My top tips for the written case are:
- The trick to written cases is to have a filtering system to find the data you need from the worthless data, and of course, recognising that not all the data is useful. Written cases mirror cases done in case-method schools like Harvard. Lots of data is provided in those cases, but not all is useful. Your job is to find the useful data and that means having a framework upfront.
- THERE IS NO ONE “RIGHT” ANSWER; THERE ARE MANY POTENTIAL ACTIONS YOU COULD TAKE. The goal is for you to present a persuasive recommendation and participate in a discussion about how to improve the client
- Be concise. Have your key messages outlined in your summary. Save the details for your discussion.
- Be pragmatic. Craft a recommendation that can actually be implemented by the client.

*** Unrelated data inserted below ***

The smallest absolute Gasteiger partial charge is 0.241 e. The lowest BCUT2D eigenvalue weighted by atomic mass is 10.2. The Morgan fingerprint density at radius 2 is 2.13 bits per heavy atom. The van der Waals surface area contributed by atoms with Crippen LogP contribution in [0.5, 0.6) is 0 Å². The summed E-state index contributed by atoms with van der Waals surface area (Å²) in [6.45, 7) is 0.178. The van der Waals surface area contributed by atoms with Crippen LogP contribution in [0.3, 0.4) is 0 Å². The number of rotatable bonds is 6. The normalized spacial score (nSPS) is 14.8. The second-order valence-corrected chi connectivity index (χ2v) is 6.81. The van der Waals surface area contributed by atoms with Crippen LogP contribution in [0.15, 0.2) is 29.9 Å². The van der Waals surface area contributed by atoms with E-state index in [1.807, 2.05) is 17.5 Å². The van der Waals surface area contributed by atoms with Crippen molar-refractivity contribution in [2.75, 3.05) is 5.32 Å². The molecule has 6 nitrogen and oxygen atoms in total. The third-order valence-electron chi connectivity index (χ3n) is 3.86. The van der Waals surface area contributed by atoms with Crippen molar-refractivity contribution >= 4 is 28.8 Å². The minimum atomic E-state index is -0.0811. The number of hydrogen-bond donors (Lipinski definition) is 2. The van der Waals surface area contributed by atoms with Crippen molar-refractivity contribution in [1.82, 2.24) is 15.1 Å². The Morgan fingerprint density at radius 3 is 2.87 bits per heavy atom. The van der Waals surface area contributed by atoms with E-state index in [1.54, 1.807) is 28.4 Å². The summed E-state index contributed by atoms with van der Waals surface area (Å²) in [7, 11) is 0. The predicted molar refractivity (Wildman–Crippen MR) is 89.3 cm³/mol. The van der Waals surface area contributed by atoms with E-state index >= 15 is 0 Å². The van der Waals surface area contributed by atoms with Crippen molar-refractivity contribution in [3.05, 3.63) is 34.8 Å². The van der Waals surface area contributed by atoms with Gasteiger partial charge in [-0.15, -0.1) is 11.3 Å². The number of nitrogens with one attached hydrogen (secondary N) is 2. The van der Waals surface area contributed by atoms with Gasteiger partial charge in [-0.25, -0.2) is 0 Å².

In order to prepare yourself for written cases I recommend the following:
- Read articles in the FT, Economist, etc. then summarise the three key points or 'takeaways' from the articles. This will get you really good at scanning info and pulling out the most important factors.
- Practice going through written cases under high time pressure - synthesise a recommendation.
- Present your recommendation to someone and get feedback on your ideas and clarity of expression.